Material -- Element Frame

As already mentioned, in Fig. 2 the material-element frame is schematically shown. In this frame, the following base classes & objects are introduced:

One of the most important goals, which have been formulated, is extensibility. In the case of extension of the material library, the analyst is facing a key problem. Every material model must store its unique history parameters for every related integration point. The amount, type, and meaning of these history variables vary for each material model. Therefore, it is not possible to efficiently match all needs and to reflect them in the integration point data structure. The suggested remedy is the following:

The Integration point class is equipped with the possibility to have associated a Material status class. When a new material model is implemented, the analyst has also to declare and implement a related material status derived from the base Material status class to this material model. This status contains all necessary history variables and data access and modification services. The Integration point provides services for inserting and accessing its related status. For every Integration point, the corresponding material creates unique copy of its related material status and associates it with that integration point. Because the Integration point is a compulsory parameter of all messages sent to any material model, the particular material model can access its related material status from the given Integration point, and therefore can access its history variables.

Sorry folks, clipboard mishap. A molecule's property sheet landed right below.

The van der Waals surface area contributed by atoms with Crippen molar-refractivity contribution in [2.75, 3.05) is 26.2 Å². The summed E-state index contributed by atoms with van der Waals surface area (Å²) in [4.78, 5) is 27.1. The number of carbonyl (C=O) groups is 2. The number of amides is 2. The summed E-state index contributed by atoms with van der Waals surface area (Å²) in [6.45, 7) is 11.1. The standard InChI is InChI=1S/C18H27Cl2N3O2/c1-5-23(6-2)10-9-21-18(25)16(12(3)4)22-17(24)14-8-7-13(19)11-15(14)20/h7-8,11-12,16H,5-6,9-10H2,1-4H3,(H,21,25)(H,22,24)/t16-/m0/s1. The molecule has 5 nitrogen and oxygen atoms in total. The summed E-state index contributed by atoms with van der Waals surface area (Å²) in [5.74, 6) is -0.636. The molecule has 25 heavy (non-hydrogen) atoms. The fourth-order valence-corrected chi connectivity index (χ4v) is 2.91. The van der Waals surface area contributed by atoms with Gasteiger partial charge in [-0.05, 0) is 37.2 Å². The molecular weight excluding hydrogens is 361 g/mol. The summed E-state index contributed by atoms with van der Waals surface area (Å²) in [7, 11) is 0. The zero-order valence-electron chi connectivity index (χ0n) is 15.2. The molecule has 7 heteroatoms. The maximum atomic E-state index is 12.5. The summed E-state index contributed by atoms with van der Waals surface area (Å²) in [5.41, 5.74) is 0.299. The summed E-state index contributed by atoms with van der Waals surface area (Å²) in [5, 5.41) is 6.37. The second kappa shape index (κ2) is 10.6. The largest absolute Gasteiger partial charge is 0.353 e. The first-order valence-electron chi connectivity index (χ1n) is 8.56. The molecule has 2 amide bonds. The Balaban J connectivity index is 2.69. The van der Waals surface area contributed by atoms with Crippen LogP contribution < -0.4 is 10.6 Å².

Figure 4: Element-material frame structure.

In Fig. 4, the material - element frame is depicted in more detail, although it is still simplified. A simple cross section model class hierarchy is shown there. There are two derived classes from the parent Cross Section class: Simple cross section class representing an integral cross section model and Layered cross section model class, representing a layered cross section model implementation. At the bottom, the hierarchies of the material model and the associated material status representations are indicated. The program flow for an element, requesting the computation of its real nodal forces is also indicated in Fig. 4. This is generally done by integrating real stresses at its integration points. For each Integration point it asks the Cross section model to compute real stresses at the given integration point. In this example, the Layered cross section uses the master-slave integration point principle. Each element integration point, here called master, contains its slaves, each representing one layer. These slave integration points are introduced by the cross section model, and are hidden to the element. For a given master integration point, the cross section model performs integration over cross section volume using slaves. Therefore each slave integration point, which is requested by the master, uses material model class services to compute real stresses for each corresponding layer, passing the slave integration point as a parameter. Then for each slave, the material model asks the given integration point for its associated status. Having obtained reference to it, the material model can access all its history variables through status services, and computes results.

Borek Patzak 2018-01-02